Tesco bins its £1bn Value range

Tesco has abandoned its Value range in a bid to regain ground on rivals. Can its replacement earn its stripes?

by Dave Waller
Last Updated: 06 Nov 2012
The supermarket giant has revealed it’s replacing the iconic yet low-rent blue-and-white striped range, launched in the wake of the early 90s recession, with a selection called Everyday Value. The implications go further than a minor name change: not only will the look be very different, with classier and more colourful packaging, but Tesco says it’s improving content too – introducing more apples to the apple sauce, more fish in the fish fingers and lowering the fat in its mince.

The improvements make total sense at the moment: this is a different recession than the one that spawned the honest, stripped down values of the Value range. Tesco’s rivals have moved beyond the idea of basics and, with ranges like Waitrose Essentials and Morrisons’ M Savers, put the emphasis on affordable quality – in order to attract the increasing volume of cash-strapped yet status-conscious shoppers. Gone are the days when price wars are dragging the cost of a tin of beans down to 3p, or Tesco Value is going up against Asda Farmhouse (remember that?). These days it’s all ‘Chosen by You’.

Clearly the supermarket has been spooked by its underwhelming start to the year, and understandly too: it’s lost market share to Iceland, Asda and Sainsbury’s, and supermarket analyst Kantar reckons own-label budget ranges have grown 9.3% over the last year – a rate that Tesco Value has apparently failed to match.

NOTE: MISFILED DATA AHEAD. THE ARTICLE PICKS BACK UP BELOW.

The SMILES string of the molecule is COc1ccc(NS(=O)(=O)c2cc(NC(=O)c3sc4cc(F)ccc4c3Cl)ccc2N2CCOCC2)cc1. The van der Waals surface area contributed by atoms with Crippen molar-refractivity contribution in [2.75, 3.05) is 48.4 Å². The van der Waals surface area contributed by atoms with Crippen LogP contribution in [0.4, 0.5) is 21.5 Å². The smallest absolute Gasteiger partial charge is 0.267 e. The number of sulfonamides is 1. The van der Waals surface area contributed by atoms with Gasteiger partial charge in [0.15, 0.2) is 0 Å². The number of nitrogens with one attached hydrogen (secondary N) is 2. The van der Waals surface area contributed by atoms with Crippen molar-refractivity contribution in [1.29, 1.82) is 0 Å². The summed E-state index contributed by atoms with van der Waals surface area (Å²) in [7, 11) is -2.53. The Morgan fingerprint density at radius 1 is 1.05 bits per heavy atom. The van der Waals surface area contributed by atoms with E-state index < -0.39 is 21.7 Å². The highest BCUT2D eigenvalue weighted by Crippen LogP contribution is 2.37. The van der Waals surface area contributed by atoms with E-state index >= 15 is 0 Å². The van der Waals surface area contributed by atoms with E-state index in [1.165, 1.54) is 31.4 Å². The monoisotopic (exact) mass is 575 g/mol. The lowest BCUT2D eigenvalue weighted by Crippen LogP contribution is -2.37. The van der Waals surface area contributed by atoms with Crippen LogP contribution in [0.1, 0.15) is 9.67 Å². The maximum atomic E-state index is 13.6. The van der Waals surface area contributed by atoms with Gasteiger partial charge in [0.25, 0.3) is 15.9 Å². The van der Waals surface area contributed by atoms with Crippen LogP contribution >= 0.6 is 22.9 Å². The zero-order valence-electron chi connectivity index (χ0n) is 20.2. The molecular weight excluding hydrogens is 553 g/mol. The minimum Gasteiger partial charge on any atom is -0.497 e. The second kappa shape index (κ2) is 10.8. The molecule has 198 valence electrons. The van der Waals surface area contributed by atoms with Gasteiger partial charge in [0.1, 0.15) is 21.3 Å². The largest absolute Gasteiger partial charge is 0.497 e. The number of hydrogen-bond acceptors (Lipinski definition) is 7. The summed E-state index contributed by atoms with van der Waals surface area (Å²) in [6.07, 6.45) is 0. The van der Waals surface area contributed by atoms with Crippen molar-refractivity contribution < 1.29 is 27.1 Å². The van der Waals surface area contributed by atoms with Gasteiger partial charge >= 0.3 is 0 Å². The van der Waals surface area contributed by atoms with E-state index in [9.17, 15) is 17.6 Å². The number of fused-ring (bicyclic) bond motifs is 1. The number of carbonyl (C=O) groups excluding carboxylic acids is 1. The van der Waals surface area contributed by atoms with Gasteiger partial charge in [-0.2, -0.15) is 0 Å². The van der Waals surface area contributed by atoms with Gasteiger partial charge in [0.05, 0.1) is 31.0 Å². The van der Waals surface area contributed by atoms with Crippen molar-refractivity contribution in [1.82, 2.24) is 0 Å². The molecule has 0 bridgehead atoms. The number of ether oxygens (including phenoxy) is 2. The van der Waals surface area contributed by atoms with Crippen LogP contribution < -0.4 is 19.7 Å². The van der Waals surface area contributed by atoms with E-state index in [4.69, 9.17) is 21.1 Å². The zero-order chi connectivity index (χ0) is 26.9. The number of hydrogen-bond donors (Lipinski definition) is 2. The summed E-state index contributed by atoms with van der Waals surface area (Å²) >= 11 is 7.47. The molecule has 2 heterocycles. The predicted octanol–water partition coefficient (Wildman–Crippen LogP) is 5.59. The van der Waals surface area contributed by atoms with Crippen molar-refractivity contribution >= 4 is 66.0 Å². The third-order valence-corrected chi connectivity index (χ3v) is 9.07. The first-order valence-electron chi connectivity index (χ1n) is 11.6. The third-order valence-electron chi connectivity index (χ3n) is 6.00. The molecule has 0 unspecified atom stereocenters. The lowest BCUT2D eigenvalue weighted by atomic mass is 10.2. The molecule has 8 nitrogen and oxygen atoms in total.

Still, it’s no small move to ditch what has been a major player forTesco. Back when Norman Lamont was pulling the purse strings, the introduction of the Value stripes may have been seen as a big risk, but it proved instrumental in Tesco’s rise to becoming the mighty presence it has, helping to drive market share from 15% to 25% in the space of a decade. And it remains one of only four supermarket sub-brands with sales of more than £1bn (with Tesco Finest, Asda’s Chosen by You and Waitrose Essentials).

But if the UK’s leading supermarket ever needed a fresh kick it’s now. Tesco’s executives are failing to see the value in working there, with several big hitters jumping ship in the past few weeks, and in January it suffered a shock profit warning that wiped almost £5bn off the its shares. CEO Philip Clarke’s £500m Price Drop campaign has backfired too, failing to convince shoppers that Tesco is the best bet for cutting your costs.

Now, however, it’s not just the customers that have saving to do. And while Everyday Value comes to rescue the ailing supermarket, it’s time for those iconic blue-and-white stripes to ride the conveyor belt to the big checkout in the sky…

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